"Consensus Governing" in Action | Politics | Chicago Reader

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"Consensus Governing" in Action

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Hey kids! Want to be a City Hall reporter? Here's a handy template. It's based on a real recent meeting where the buildings committee considered an ordinance designed to crack down on the owners of abandoned properties, but it could just as well have been almost any committee reviewing any one of the dozens of legislative proposals introduced each month by the Daley administration. After the committee approves the proposed ordinance it goes on to the full council where it gets passed. See? File your copy today!

The City Council's ________ [NOUN] committee met ________ [ADVERB / DAY] to discuss a seemingly well-intentioned ordinance on ________ [NOUN] pushed by the Daley administration but disliked by just about everybody else affected, including _______ [NOUN], _______ [NOUN], and ______ [NOUN].

A big supporter of the measure, _________ [NAME], commissioner of the city's ______ [NAME] department, predicted that it would make communities safer. Several aldermen asked questions of the commissioner before stating for the record that they agreed with his/her assessment. "Commissioner, I'm not going to subject you to any questions. However, let me just ask you one question," said ________ [NAME], alderman of the _____ [ORDINAL NUMBER] ward. "I understand that __________ [UNIVERSAL TRUTH]. Isn't that dangerous?"

"We don't see it as an inherent danger," said the commissioner. The alderman appeared satisfied.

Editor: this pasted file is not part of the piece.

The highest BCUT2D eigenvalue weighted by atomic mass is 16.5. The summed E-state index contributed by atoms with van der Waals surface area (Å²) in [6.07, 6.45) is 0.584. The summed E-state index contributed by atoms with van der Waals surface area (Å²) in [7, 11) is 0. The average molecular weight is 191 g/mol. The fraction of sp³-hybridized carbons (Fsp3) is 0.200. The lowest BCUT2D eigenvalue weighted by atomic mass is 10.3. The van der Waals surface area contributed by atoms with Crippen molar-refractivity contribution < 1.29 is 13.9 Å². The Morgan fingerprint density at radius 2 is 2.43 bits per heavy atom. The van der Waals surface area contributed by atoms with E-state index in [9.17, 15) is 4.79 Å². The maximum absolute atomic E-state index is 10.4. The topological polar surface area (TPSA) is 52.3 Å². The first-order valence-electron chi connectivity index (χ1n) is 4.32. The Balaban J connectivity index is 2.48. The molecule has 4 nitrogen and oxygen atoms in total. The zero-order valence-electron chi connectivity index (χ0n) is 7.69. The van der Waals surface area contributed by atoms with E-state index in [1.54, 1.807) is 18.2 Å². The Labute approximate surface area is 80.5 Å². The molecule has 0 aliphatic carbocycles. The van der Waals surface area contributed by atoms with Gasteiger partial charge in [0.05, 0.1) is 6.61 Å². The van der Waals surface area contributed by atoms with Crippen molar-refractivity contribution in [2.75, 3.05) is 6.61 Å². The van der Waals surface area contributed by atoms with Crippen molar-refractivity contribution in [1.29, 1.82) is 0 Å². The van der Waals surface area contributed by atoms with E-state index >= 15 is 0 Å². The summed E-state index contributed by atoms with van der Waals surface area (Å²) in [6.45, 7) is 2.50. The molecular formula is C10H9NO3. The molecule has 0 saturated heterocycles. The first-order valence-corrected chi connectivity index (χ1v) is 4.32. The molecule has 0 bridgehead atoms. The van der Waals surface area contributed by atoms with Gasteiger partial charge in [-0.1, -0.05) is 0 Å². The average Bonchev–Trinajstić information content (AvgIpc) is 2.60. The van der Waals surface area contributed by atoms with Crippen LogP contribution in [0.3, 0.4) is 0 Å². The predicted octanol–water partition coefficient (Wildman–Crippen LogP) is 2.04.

Alderman __________ [NAME] of the _____ [ORDINAL NUMBER] Ward had another critical point to make. "What I'm concerned about is the real city of Chicago," s/he said. "In the real neighborhoods of Chicago, we're facing a problem with _________ [HAZARD]. We have all these groups lobbying for a, b, and c, but I'm concerned with safety. What I'm concerned with can cause _____ [TYPE OF DISASTER], correct?"

The commissioner agreed. But not every alderman was as easily convinced. Occasional independent ________ [NAME], alderman of the ___ [ORDINAL NUMBER] Ward, offered his/her own suggestion. "In reality, we need something that actually works and something people can actually do," s/he said.

Others delved deep into the human psyche. "What if people don't do what they should?" wondered alderman ______ [NAME] of the ___ [ORDINAL NUMBER] Ward.

A parade of _______ [URBAN PROBLEM] advocates and representatives from the ________ [PROFITABLE BUSINESS] industry expressed their own concerns about the ordinance, arguing that it would both hurt the poor and stifle development.

Perhaps the bluntest assessment came from ___ [ORDINAL NUMBER] Ward alderman _____ [NAME], who often challenges Daley administration initiatives in committee meetings but rarely votes against them. "The issue we're dealing with here has been around a long time," s/he noted. "We often wonder when sometimes we pass something, 'How did we get that on the books?' after we read it. We have a crisis and then we as legislators, we overreact. We go to extremes."

The ordinance passed unanimously and will ______ [ADVERB THAT MEANS "CERTAINLY"] be passed by the full council at next week's meeting. —Mick Dumke

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